Levels of assurance: Choosing the right option for your business today
The COVID-19 crisis is causing private companies to re-evaluate the type of financial statements they should generate for 2020. Some are considering downgrading to a lower level of assurance to reduce financial reporting costs — but a downgrade may compromise financial reporting quality and reliability. Others recognize the additional risks that work-from-home and COVID-19-related financial distress are causing, leading them to upgrade their assurance level to help prevent and detect potential fraud and financial misstatement schemes. When deciding what’s appropriate for your company, it’s important to factor in the needs of creditors or investors, as well as the size, complexity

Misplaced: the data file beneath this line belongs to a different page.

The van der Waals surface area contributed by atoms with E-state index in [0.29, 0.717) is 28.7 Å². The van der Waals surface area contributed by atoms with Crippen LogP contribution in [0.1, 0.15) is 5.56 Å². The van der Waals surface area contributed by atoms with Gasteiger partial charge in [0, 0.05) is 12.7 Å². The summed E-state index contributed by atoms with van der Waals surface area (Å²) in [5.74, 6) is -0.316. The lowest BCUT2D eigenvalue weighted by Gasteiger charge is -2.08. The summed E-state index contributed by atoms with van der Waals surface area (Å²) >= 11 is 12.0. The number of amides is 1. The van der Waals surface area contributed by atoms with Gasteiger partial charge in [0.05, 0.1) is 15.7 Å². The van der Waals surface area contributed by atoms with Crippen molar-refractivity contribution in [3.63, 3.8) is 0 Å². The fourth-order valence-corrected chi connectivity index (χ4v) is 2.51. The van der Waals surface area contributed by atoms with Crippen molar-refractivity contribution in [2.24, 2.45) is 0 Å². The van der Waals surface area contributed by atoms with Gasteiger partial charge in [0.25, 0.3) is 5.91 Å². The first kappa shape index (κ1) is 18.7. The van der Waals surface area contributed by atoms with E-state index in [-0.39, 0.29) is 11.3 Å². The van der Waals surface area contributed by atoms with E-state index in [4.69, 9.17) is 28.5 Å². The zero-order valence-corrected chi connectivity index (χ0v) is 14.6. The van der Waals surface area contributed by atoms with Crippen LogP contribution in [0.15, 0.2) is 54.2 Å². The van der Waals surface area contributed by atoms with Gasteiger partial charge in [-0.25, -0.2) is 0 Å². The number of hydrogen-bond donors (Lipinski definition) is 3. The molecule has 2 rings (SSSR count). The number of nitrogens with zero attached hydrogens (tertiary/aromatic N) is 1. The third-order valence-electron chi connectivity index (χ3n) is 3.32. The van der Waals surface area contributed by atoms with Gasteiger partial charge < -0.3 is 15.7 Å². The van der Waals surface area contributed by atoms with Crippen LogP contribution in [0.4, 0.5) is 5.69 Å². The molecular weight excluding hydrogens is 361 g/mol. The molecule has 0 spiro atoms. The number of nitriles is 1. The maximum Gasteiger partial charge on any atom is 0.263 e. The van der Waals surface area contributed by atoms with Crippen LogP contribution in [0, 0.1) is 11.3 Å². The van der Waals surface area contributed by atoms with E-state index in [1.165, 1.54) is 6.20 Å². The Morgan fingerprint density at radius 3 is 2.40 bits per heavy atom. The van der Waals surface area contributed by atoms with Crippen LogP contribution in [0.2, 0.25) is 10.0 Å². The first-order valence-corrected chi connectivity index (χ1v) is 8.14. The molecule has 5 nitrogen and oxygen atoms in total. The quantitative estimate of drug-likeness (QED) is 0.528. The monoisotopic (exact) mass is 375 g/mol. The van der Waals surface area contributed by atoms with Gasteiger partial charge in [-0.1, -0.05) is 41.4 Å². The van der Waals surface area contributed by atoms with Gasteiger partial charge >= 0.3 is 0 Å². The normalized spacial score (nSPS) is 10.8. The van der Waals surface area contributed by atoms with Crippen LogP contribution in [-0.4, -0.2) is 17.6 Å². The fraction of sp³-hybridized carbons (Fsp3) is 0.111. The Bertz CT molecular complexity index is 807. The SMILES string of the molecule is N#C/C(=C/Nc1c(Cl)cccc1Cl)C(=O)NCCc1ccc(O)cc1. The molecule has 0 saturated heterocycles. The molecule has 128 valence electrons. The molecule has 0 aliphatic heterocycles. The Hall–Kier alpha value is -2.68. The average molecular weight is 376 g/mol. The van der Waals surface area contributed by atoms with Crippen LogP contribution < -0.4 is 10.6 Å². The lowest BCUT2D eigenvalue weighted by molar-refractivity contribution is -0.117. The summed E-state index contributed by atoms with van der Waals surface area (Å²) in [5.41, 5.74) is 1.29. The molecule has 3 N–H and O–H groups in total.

External audits offer many benefits to nonprofits
Your nonprofit organization may be required to hire an independent outside CPA to audit its books, depending on its annual gross receipts and other factors. Even when external audits aren’t mandated, however, they’re often recommended. These audits can provide assurance to donors and other stakeholders that your organization is operating with integrity and within acceptable accounting guidelines. Internal audits Most nonprofits conduct internal audits on a regular basis, perhaps quarterly or annually. These audits are typically performed by a board member or a member of the organization’s staff. The objective is to review the organization’s financial statements, accounting policies and
Is it time to outsource finance and accounting?